Many people who consider themselves in recovery count themselves among the lucky. After all, getting clean and sober is a massive change in life. It garners many rewards. Unfortunately, long-term drug use can cause health issues and serious diseases no matter who you are.
The research, done by the Massachusetts General Hospital (MGH) Recovery Research Institute, shows that more over a third of people who identify as in recovery from a substance use disorder don’t necessarily recover their health.
Of course, when people go to detox, they feel sick and run down as they go through withdrawal. Initial medical screenings may show the person’s tests as a regular part of withdrawal. Unfortunately, people in recovery from addiction often continue to suffer from diseases. There are a lot of common chronic conditions for people in recovery.
It may sound scary to have to cope with chronic diseases alongside recovery. Just like recovery from addiction, many chronic diseases can be managed with education and determination.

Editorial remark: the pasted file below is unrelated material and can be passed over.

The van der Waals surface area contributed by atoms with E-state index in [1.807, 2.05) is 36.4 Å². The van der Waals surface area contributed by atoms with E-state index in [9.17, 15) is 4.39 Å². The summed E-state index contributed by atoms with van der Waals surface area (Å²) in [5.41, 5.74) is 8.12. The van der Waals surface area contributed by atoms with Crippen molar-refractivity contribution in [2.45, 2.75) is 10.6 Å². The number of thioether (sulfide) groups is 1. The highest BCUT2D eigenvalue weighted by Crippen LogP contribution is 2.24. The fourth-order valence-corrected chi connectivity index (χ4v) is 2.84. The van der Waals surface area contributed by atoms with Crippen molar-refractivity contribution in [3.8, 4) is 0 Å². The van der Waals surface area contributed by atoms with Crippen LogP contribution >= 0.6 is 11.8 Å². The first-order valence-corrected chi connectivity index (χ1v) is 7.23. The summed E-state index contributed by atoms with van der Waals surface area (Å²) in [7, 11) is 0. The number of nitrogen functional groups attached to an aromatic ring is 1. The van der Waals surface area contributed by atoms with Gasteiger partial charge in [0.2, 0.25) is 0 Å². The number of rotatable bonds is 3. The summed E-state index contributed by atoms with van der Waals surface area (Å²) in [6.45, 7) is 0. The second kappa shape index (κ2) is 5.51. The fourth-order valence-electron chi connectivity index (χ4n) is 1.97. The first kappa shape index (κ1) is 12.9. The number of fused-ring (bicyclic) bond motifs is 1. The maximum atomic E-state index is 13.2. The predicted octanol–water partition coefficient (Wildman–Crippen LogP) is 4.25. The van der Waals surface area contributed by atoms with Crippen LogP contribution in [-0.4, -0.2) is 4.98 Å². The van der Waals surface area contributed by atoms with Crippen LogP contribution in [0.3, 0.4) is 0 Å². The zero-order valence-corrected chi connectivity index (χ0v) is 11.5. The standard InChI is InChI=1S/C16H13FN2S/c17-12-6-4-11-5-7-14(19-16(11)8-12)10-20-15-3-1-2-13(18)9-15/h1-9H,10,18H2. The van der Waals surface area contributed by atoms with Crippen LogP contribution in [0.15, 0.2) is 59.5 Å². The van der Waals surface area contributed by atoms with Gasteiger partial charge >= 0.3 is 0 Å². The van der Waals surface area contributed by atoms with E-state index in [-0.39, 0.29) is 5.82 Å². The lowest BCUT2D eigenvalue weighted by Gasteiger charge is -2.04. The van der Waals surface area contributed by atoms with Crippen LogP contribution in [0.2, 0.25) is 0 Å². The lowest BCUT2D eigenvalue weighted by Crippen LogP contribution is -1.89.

What Diseases Are Common for People in Recovery?
Certain diseases are considered prevalent for people in recovery from addiction. The research followed the health information from 2,000 U.S. adults describing themselves as in recovery alcohol, cannabis, opioids, stimulants or other drugs. Thirty-seven percent of these people were diagnosed with severe disorders and diseases.
Most commonly, people in recovery were diagnosed with “liver disease, tuberculosis (TB), HIV/AIDS or other sexually transmitted infections (STIs), cancer, hepatitis C, chronic obstructive pulmonary disease (COPD), heart disease and diabetes.”
Many people in recovery did not take care of their health when they were in active addiction. Some people used alcohol and drugs as a way to self-medicate. Drugs and alcohol often cause people to take risks they usually wouldn’t take. And for most people using drugs and alcohol, there’s no great urge to see a doctor for check-ups.
In Recovery? Take Care of Yourself
One of the first things that a person who is getting clean and sober should do when it comes to self-care is getting a checkup. Your doctor will take a blood sample that will help screen for liver or kidney problems. You can also take an STI and HIV test at your visit. These tests are usually covered under the Affordable Care Act if you have insurance.
If a doctor finds something, it’s good to note that most diseases can be managed in a way that reduces symptoms. STI’s are curable, and most infections are treatable. Just makes sure to follow your doctor’s suggestions. Take a friend or family member with you to your visit if you’re nervous. Answer all of the doctor’s questions honestly; this will help her help you better. And if something feels strange about your body, don’t hesitate to make an appointment to get it checked out.